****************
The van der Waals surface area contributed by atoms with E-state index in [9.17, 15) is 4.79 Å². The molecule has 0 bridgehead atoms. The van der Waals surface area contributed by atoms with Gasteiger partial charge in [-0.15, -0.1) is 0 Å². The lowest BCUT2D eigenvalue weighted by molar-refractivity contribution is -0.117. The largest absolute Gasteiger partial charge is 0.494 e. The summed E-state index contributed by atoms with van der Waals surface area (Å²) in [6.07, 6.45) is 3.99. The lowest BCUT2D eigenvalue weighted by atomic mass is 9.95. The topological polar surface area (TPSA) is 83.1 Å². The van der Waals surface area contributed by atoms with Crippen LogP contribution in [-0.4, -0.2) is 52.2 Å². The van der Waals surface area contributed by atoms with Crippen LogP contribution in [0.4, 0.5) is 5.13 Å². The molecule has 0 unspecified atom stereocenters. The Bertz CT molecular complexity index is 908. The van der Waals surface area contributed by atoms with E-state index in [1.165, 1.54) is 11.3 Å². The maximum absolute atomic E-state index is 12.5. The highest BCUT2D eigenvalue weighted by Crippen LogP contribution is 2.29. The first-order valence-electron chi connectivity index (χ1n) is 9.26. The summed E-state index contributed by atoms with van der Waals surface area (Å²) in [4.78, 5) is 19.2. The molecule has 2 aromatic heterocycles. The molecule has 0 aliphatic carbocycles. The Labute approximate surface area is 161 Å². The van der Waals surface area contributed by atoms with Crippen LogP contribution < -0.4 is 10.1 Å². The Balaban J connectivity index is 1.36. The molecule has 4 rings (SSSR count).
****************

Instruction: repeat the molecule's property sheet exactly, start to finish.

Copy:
The van der Waals surface area contributed by atoms with E-state index in [9.17, 15) is 4.79 Å². The molecule has 0 bridgehead atoms. The van der Waals surface area contributed by atoms with Gasteiger partial charge in [-0.15, -0.1) is 0 Å². The lowest BCUT2D eigenvalue weighted by molar-refractivity contribution is -0.117. The largest absolute Gasteiger partial charge is 0.494 e. The summed E-state index contributed by atoms with van der Waals surface area (Å²) in [6.07, 6.45) is 3.99. The lowest BCUT2D eigenvalue weighted by atomic mass is 9.95. The topological polar surface area (TPSA) is 83.1 Å². The van der Waals surface area contributed by atoms with Crippen LogP contribution in [-0.4, -0.2) is 52.2 Å². The van der Waals surface area contributed by atoms with Crippen LogP contribution in [0.4, 0.5) is 5.13 Å². The molecule has 0 unspecified atom stereocenters. The Bertz CT molecular complexity index is 908. The van der Waals surface area contributed by atoms with E-state index in [1.165, 1.54) is 11.3 Å². The maximum absolute atomic E-state index is 12.5. The highest BCUT2D eigenvalue weighted by Crippen LogP contribution is 2.29. The first-order valence-electron chi connectivity index (χ1n) is 9.26. The summed E-state index contributed by atoms with van der Waals surface area (Å²) in [4.78, 5) is 19.2. The molecule has 2 aromatic heterocycles. The molecule has 0 aliphatic carbocycles. The Labute approximate surface area is 161 Å². The van der Waals surface area contributed by atoms with Crippen LogP contribution < -0.4 is 10.1 Å². The Balaban J connectivity index is 1.36. The molecule has 4 rings (SSSR count).